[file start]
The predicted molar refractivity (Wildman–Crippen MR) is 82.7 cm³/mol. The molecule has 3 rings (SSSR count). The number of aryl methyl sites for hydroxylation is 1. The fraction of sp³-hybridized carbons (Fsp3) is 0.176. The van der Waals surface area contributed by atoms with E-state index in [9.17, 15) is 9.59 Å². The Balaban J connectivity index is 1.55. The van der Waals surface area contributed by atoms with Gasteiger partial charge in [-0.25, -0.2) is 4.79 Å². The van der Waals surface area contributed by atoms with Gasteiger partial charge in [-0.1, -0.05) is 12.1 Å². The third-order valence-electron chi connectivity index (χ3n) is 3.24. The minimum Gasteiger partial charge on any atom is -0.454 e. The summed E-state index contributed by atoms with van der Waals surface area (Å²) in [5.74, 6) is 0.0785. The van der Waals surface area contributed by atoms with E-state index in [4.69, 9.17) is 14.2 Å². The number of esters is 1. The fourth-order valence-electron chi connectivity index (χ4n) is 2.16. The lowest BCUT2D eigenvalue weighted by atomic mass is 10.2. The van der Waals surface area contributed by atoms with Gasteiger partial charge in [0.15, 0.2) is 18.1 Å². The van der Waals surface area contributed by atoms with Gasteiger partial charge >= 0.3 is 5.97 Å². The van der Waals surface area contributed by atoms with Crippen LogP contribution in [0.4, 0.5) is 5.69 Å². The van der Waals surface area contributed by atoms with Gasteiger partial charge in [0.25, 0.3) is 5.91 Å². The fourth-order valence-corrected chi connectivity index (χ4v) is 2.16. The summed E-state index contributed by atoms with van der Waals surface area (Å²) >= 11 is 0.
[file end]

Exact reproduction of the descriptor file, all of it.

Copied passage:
The predicted molar refractivity (Wildman–Crippen MR) is 82.7 cm³/mol. The molecule has 3 rings (SSSR count). The number of aryl methyl sites for hydroxylation is 1. The fraction of sp³-hybridized carbons (Fsp3) is 0.176. The van der Waals surface area contributed by atoms with E-state index in [9.17, 15) is 9.59 Å². The Balaban J connectivity index is 1.55. The van der Waals surface area contributed by atoms with Gasteiger partial charge in [-0.25, -0.2) is 4.79 Å². The van der Waals surface area contributed by atoms with Gasteiger partial charge in [-0.1, -0.05) is 12.1 Å². The third-order valence-electron chi connectivity index (χ3n) is 3.24. The minimum Gasteiger partial charge on any atom is -0.454 e. The summed E-state index contributed by atoms with van der Waals surface area (Å²) in [5.74, 6) is 0.0785. The van der Waals surface area contributed by atoms with E-state index in [4.69, 9.17) is 14.2 Å². The number of esters is 1. The fourth-order valence-electron chi connectivity index (χ4n) is 2.16. The lowest BCUT2D eigenvalue weighted by atomic mass is 10.2. The van der Waals surface area contributed by atoms with Gasteiger partial charge in [0.15, 0.2) is 18.1 Å². The van der Waals surface area contributed by atoms with Gasteiger partial charge >= 0.3 is 5.97 Å². The van der Waals surface area contributed by atoms with Crippen LogP contribution in [0.4, 0.5) is 5.69 Å². The van der Waals surface area contributed by atoms with Gasteiger partial charge in [0.25, 0.3) is 5.91 Å². The fourth-order valence-corrected chi connectivity index (χ4v) is 2.16. The summed E-state index contributed by atoms with van der Waals surface area (Å²) >= 11 is 0.